The Holy Spirit reveals Himself to us as our Consoler. In the sense that Christ has promised to send Him to us, He comes to us. He gives us an incipient participation in a closeness of communion with Christ, and through Christ, in Christ, with the Father. So that this is our first experience. His closeness to us consoles us for the fact that we long to meet Christ face to face, to commune with the Father in a way unutterable to us.

But the word goes beyond this. He is not only the one who comforts us; He is the one who gives us strength; strength to live in this orphaned situation in which, on the one hand, we belong to God wholeheartedly, sincerely, heroically at times, and on the other hand live in a world that has fallen away from God and in which we have a function to fulfil. He is the one who gives us strength to live in the world which at times denies everything we long for, which stands between us and our fulfilment by temptation, by beguilement.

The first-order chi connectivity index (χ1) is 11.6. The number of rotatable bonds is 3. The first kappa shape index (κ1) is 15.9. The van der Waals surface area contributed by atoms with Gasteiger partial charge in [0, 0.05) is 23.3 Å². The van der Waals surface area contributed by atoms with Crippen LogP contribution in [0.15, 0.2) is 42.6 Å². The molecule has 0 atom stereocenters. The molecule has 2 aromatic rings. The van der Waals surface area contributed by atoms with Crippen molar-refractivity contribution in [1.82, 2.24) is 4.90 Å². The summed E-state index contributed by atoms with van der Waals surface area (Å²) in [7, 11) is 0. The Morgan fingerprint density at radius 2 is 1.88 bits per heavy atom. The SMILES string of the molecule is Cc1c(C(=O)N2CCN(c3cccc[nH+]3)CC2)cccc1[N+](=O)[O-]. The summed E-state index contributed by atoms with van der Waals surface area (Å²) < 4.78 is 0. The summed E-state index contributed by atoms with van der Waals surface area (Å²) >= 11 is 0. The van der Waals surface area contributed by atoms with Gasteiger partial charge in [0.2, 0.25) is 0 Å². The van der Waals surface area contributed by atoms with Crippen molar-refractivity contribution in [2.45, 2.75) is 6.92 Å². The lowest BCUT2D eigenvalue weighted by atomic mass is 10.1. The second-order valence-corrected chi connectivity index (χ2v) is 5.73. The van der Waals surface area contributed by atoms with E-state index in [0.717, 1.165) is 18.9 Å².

At the same time, there is a third meaning in the word. He is not only the Consoler. He is not only the one who gives us strength to face life, in the faith and yet in the partial absence of Christ. He gives us the exulting joy of being with Christ already in this world, because, although our communion with Christ is imperfect, although it is not all-embracing, although we do not know Him as He knows us, we do know Him. And this is a miracle that we could not appreciate if we were born, as it were, in a believing family and if we had been given our faith together with our birth. But those of us who were unbelievers, the millions who believed not and have discovered, know the exulting joy of this discovery of God in Christ and through Him, of the fatherhood of God’s own Father. So that, in the Holy Spirit, we have consolation because we are orphans. We are sent into the world to conquer it for God. And in the process, at moments, we are given a sense of incredible closeness, and we can be astounded and rejoice in the way in which the young man whom I mentioned in the beginning rejoiced, having been filled, in an unutterable manner, with a love he did not know could exist; not only for humanity, not only for every concrete human person, but for the whole of creation.